With the containment of crime and the defense of society, law enforcement institutions promote their tasks and goals. In turn, they have not succeeded in either for hundreds of years. At the same time, it can be observed that as a result of its failure, the law enforcement apparatus and its legend grow, which once again, as in 2017, proves that institutions are primarily interested in their continued existence and / or their expansion. From this point of view, their work is more about crime management than the defense of the collective.To speak of progress would be utopian in this context. For avid chroniclers and the gentlemen and women of the Invisible Committee, it is now time to pull out the pen and talk about the fragmentation of society, the conceptual failure of libertarian movements (such as Nuit debout in France), the insubstantiality of Politics, but also the power of institutions to write the compulsive commodification or valorization of everyday things (Uber, Airbnb etc.) or the downside of the "Big Society". A good example of booming state institutions, whose power has steadily increased in recent years, would be the secret services. Her work and actions can be experienced in the exhibition Top Secret International, staged by Rimini Protokoll, beautifully illustrated and noticeable on one's own body. The documentary Projekt A by Marcel Seehuber and Moritz Springer looks a little more positively into today's political Europe. But even with the best of intentions, as the two documentary filmmakers show in their work, it is becoming increasingly difficult to find an area in life that does not involve violence.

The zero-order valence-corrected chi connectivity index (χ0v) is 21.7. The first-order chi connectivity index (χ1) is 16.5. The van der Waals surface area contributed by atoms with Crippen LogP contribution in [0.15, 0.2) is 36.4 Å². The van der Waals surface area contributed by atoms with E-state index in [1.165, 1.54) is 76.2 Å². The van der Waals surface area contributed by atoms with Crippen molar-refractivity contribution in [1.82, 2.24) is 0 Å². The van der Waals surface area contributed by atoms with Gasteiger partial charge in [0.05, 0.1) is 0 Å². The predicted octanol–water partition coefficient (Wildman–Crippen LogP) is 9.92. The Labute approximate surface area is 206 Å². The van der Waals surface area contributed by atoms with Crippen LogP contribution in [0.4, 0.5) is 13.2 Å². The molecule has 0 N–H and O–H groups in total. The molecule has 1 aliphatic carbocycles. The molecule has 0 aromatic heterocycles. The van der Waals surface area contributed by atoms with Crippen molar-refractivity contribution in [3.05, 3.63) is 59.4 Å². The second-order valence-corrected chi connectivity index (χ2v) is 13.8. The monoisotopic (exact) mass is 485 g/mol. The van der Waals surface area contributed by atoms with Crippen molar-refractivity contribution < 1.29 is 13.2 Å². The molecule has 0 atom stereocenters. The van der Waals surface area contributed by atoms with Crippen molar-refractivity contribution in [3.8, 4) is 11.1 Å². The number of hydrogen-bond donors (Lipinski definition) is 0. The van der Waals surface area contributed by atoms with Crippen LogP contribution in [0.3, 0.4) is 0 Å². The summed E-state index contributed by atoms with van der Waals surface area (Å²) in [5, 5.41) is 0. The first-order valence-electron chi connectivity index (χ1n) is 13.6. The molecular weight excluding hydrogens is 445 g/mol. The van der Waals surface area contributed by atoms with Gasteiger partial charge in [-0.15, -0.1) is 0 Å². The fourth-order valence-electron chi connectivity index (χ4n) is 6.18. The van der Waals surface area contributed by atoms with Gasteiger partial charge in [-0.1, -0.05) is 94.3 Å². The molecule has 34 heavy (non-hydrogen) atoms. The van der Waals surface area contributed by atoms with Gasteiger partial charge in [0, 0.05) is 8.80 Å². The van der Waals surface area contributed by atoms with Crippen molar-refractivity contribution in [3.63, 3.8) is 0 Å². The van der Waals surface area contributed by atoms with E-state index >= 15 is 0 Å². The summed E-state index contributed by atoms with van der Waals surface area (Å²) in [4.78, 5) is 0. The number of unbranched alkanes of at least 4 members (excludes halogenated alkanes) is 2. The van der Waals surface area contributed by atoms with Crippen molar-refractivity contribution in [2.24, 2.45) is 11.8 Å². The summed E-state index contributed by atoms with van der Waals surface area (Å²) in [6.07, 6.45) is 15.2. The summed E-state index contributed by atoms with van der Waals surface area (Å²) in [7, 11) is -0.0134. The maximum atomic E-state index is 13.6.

Anyone who has dealt with this phenomenon in depth for many years and in several books is Denis Johnson, who died in May 2017. His book The laughing monsters is one of the best suspense novels of the year. Inspired by the monsters, I immediately went to a classic of the genre to heart, because there are still few good Africa novels in suspense literature, even if this is claimed in some places. Donald E. Westlake's Kahawa is such a case and at the same time a wonderful lesson on how to steal an entire freight train of coffee.
In 2017, two books protruded pleasantly into the strained consciousness in the domestic stimulant business of literature. On the one hand distant routes by Jürgen Ploog and on the other hand Reinhard Kleist's graphic novel about the life and work of Nick Cave.
Trans-sensory experiences are not always easy to find. My tip (also available for lukewarm) is scent and smell in the research spirit podcast series. And when you've already put on the headphones, it's also worth listening to the Durch die Umgebung channel again and again. I would recommend Intercepted with Jeremy Scahill to more hardened listeners or as a bedtime treat, if you want to listen to the everyday American madness.
Finally - it took a long time - a series has ticked through the airwaves that takes its audience - us viewers - seriously again. It's about The Deuce, and it's about the sex business on 42nd Street in New York in the 1970s. Fascinated and at the same time repulsed, we can use the fate of a good handful of protagonists to observe the American path from clandestine street sex work on a small scale to the multi-billion dollar sex industry of today. This series does an amazing job, and everyone does it. Authors, actors, camera, sound, costumes, etc. up to the great soundtrack - the title song is provided by the highly esteemed Curtis Mayfield with If There’s a Hell Below, We’re All Going to Go.
Roland Oßwald at CulturMag. His blog Die Halde.
Tags: Andrea O'Brien, Andrew Nette, Frank Nowatzki, Annual highlights, Literature highlights 2017, Regina Nössler, Roland Oßwald, Ulrich Noller, Viet Thanh Nguyen